311 Gallery in Raleigh presents Landscapes


Landscapes Over the Centuries at 311 Gallery in Raleigh


The earth has always been a wonderful inspiration for artists. 

Landscape painting has played different roles in art history over the centuries beginning as backgrounds for portraits and historical, religious, and allegorical paintings. It wasn’t until the end of the 15th century that artists like Leonardo da Vinci and Albrecht Duer began painting pure landscapes. 

The Netherlands was the first place in western culture that landscapes were painted thus the term landscape is probably a derivative of the Dutch landschap (tract of land). When the Dutch middle class wanted secular imagery for their homes, artists turned to nature because people enjoy looking at calming green fields and blue waters. Landscapes never grow old.

In the early 16th century artists throughout Northern Europe developed a new style of landscape painting using aerial and graphical perspective to create an idealized Italian landscape; pastoral, hilly, and wooded. Many Northern European artists made a living selling Italianate landscapes without ever making a trip to Italy! This style was so popular that it became formulaic and was copied over and over again.

In the 17th century, landscape paintings were done in a ‘classical’ style where It was important to position objects, often in contrived ways, to create a balanced, harmonious, and timeless mood. 

By the 18th century, landscape paintings evolved into ‘historical’ works which were based on the study of real nature. John Rushkin noted “that the appreciation of natural beauty and the painting of landscapes is a normal and enduring part of our spiritual activity.” This idea intensified during the Romantic movement and was refined by the French Barbizon School, providing the starting point for Impressionism. 

Through the late 18th and the 19th century, the Industrial Revolution altered many traditions and ways of life, including landscape painting. Landscapes moved from an idealized, classical form to the more focused painting of the out-of-doors, creating a more tactile and visual experience portrayed by the Impressionist and Post-Impressionists. It was during the late 18th century that acceptance by the Académie Royale gave landscapes the validity needed to move up in the hierarchy of accepted genre that were exhibited in Europe.

In the 19th century artists focused more on painting en plein air. Their style concentrated on tactical (how they applied the paint) and visual influences. Artists experimented with unexpected, non-naturalistic color and unusual application of paint, while exploring the psychological and spiritual places in landscapes. This was the era of the ‘modern’ landscape.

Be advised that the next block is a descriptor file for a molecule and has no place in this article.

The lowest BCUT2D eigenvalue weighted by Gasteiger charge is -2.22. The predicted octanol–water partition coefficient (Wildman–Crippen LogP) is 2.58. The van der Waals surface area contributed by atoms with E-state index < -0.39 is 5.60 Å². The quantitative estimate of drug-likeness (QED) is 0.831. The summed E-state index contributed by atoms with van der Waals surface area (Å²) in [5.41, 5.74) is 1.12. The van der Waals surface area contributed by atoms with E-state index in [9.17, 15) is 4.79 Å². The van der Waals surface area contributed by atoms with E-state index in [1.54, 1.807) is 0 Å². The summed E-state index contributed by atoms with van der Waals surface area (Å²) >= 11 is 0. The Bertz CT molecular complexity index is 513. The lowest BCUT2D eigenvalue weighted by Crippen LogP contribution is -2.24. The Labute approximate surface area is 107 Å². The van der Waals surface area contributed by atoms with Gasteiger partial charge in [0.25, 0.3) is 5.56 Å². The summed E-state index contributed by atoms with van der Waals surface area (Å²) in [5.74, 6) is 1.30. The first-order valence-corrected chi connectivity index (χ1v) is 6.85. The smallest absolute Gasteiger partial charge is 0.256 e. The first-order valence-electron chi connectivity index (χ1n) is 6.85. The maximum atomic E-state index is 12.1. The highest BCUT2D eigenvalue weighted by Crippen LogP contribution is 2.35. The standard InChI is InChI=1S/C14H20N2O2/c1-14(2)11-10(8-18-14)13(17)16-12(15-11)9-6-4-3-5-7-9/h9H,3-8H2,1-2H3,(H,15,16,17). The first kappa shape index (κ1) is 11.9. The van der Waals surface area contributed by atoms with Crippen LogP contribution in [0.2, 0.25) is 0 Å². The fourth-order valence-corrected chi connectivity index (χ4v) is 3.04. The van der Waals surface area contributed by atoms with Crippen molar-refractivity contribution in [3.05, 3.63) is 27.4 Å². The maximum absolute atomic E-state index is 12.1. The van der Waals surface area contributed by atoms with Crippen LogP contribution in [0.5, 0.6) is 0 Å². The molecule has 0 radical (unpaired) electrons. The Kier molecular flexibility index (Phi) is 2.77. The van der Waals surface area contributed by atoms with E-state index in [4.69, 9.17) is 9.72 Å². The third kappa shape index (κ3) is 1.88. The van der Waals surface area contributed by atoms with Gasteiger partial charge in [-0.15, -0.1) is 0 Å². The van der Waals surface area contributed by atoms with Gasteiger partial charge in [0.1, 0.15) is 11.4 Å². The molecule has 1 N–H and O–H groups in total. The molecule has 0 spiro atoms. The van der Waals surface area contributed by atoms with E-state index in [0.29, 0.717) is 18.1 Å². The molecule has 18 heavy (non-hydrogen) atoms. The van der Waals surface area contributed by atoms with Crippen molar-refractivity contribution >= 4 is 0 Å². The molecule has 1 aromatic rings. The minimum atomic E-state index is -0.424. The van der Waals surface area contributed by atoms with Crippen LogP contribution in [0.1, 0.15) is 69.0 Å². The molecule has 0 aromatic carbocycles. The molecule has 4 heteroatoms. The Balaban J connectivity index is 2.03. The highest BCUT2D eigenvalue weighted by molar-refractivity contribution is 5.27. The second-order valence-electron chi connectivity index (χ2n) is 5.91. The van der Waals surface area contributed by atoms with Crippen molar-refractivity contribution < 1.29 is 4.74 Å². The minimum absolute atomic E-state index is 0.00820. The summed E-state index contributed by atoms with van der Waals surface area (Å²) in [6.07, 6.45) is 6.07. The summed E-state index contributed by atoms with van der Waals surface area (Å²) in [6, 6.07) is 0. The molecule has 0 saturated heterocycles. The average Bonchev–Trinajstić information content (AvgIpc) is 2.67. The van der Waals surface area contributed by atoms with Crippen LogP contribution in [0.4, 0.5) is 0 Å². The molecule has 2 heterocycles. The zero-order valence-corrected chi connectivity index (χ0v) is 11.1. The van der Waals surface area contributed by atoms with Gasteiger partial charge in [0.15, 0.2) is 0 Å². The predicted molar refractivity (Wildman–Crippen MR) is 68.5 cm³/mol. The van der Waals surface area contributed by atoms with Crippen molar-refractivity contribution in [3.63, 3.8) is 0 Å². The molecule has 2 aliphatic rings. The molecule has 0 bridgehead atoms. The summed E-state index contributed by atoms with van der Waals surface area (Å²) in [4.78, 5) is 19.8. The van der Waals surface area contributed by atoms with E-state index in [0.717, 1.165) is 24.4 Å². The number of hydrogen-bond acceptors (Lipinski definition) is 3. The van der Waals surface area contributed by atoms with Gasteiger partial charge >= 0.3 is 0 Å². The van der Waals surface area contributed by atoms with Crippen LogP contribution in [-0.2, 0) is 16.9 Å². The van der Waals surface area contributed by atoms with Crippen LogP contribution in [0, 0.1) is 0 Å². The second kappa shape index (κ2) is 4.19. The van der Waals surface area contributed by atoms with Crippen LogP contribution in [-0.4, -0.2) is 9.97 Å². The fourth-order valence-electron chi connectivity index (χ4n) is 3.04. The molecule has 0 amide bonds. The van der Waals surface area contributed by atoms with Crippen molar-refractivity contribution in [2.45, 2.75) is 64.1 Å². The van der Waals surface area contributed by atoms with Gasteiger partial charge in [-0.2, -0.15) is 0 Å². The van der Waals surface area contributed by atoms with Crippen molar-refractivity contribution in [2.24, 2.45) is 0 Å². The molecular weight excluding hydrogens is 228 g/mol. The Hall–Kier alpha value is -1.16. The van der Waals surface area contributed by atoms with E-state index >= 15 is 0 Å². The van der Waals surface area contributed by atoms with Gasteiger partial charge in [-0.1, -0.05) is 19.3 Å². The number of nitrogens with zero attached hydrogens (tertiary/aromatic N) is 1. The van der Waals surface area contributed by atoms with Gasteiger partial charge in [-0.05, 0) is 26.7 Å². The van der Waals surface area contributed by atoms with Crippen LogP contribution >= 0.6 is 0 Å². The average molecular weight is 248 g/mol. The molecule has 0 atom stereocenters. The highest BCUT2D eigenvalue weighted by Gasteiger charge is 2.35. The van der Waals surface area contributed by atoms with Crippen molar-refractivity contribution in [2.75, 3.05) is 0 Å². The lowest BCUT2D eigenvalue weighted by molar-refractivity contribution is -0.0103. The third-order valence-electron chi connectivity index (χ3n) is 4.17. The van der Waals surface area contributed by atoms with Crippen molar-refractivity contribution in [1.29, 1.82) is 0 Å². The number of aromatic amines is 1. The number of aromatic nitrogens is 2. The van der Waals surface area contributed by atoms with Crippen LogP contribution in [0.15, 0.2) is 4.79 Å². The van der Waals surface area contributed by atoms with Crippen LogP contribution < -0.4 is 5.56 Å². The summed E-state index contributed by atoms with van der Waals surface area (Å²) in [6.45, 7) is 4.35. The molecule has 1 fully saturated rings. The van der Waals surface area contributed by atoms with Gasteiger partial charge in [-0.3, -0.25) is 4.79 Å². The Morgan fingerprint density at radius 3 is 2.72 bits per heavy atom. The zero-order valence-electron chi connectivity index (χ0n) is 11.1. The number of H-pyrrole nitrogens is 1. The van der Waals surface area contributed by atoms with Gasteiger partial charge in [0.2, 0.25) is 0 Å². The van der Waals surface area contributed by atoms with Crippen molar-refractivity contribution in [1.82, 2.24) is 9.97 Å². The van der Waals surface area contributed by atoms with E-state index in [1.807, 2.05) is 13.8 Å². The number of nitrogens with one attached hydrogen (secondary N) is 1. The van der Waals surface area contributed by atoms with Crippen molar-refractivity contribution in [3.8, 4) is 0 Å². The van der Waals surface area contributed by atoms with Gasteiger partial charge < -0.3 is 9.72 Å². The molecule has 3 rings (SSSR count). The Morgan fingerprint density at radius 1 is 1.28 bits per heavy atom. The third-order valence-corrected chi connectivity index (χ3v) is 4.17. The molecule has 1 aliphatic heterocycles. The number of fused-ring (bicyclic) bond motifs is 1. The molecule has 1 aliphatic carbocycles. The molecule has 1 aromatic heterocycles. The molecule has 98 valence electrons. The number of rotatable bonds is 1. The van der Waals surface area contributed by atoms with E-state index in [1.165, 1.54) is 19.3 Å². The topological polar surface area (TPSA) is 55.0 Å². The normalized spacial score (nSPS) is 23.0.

The early 19th century was also the time when the United States was expanding west; artists were encouraged to go out west and record the epic scope of the landscape. The Hudson River School’s mammoth scale works gave viewers a sense of the new territory while celebrating what a wondrous creation the land is. Not long after, artists began to incorporate the raw, terrifying power of nature into their work.

The introduction of photography in the early 20th century gave artists more control over composition and subject matter, shaping landscapes through both technique and freedom. Artists began to use the viewfinder to crop or focus close-up, creating unique viewpoints. Photographs allowed artists to paint in the comfort of their studios and to easily combine elements from multiple landscapes into one.

While originally landscapes were a form of escape from the reality of everyday life; today they are often used to raise awareness of conservation issues by showing the ways we relate to the places we live and our impact on the environment. 

Moving into the 21st century, the genre has expanded to respond to our fears of global destruction and ecological disasters, allowing artists to continue to celebrate the environment while contemplating the impact humans have on the land. Contemporary landscapes have expanded to include urban, cultural, industrial, and architectural with the more traditional land, sea, and water-scapes. Artists are no longer constrained by reality; they use landscapes to study light, color, (sometimes using wild color schemes), texture, and ecology.

311 Gallery is excited to host its annual national juried exhibition, Landscapes and Seascapes, showcasing artists’ ongoing conversation with nature. The exhibition will be up until September 28, 2019.

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